Calculating derivatives of spectral data by the Savitzky‐Golay (SG) numerical algorithm is often used as a preliminary preprocessing step to resolve overlapping signals, enhance signal properties, and suppress unwanted spectral features that arise due to nonideal instrument and
sample properties. Addressing these issues, a study of the simulated and measured infrared data by partial least-squares regression has been conducted. The simulated data sets were modeled by considering a range of undesired chemical and physical spectral anomalies and variations that can
occur in a measured spectrum, such as baseline variations, noise, and scattering effects. The study has demonstrated the importance of the optimization of the SG parameters during the conversion of spectra into derivative form, specifically window size and polynomial order of the fitting curve.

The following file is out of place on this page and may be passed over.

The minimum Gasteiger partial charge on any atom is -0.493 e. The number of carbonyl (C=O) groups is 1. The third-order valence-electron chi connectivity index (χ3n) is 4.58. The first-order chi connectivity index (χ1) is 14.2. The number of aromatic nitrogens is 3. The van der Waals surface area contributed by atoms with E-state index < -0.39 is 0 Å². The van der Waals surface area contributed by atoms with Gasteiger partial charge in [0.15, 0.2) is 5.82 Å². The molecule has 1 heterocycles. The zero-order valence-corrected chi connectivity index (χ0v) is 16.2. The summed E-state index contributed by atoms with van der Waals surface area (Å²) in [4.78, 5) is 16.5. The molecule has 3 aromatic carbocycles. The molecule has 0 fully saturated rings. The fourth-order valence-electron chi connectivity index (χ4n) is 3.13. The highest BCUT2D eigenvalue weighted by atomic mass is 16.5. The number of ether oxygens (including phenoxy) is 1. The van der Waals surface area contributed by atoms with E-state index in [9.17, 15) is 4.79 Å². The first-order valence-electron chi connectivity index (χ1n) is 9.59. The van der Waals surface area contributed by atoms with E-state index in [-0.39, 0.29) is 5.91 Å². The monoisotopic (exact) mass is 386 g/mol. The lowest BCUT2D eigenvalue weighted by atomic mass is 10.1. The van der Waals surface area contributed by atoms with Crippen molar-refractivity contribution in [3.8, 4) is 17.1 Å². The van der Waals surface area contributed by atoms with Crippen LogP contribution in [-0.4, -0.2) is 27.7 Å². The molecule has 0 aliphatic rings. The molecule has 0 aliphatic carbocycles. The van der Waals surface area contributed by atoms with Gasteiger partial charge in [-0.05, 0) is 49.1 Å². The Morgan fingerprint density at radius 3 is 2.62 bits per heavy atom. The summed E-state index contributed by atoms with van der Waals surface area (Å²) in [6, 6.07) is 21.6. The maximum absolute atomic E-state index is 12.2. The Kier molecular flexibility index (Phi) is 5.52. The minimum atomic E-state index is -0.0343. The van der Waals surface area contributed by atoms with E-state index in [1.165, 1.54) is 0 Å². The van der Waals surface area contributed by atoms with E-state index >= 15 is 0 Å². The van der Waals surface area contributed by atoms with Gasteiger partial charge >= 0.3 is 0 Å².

A specific optimal window size is associated with an exact component of the system being estimated, and this window size does not necessarily apply for some other component present in the system. Since the optimization procedure can be time-consuming, as a rough guideline spectral noise level
can be used for assessment of window size. Moreover, it has been demonstrated that, when the extended multiplicative signal correction (EMSC) is used alongside the SG procedure, the derivative treatment of data by the SG algorithm must precede the EMSC normalization.
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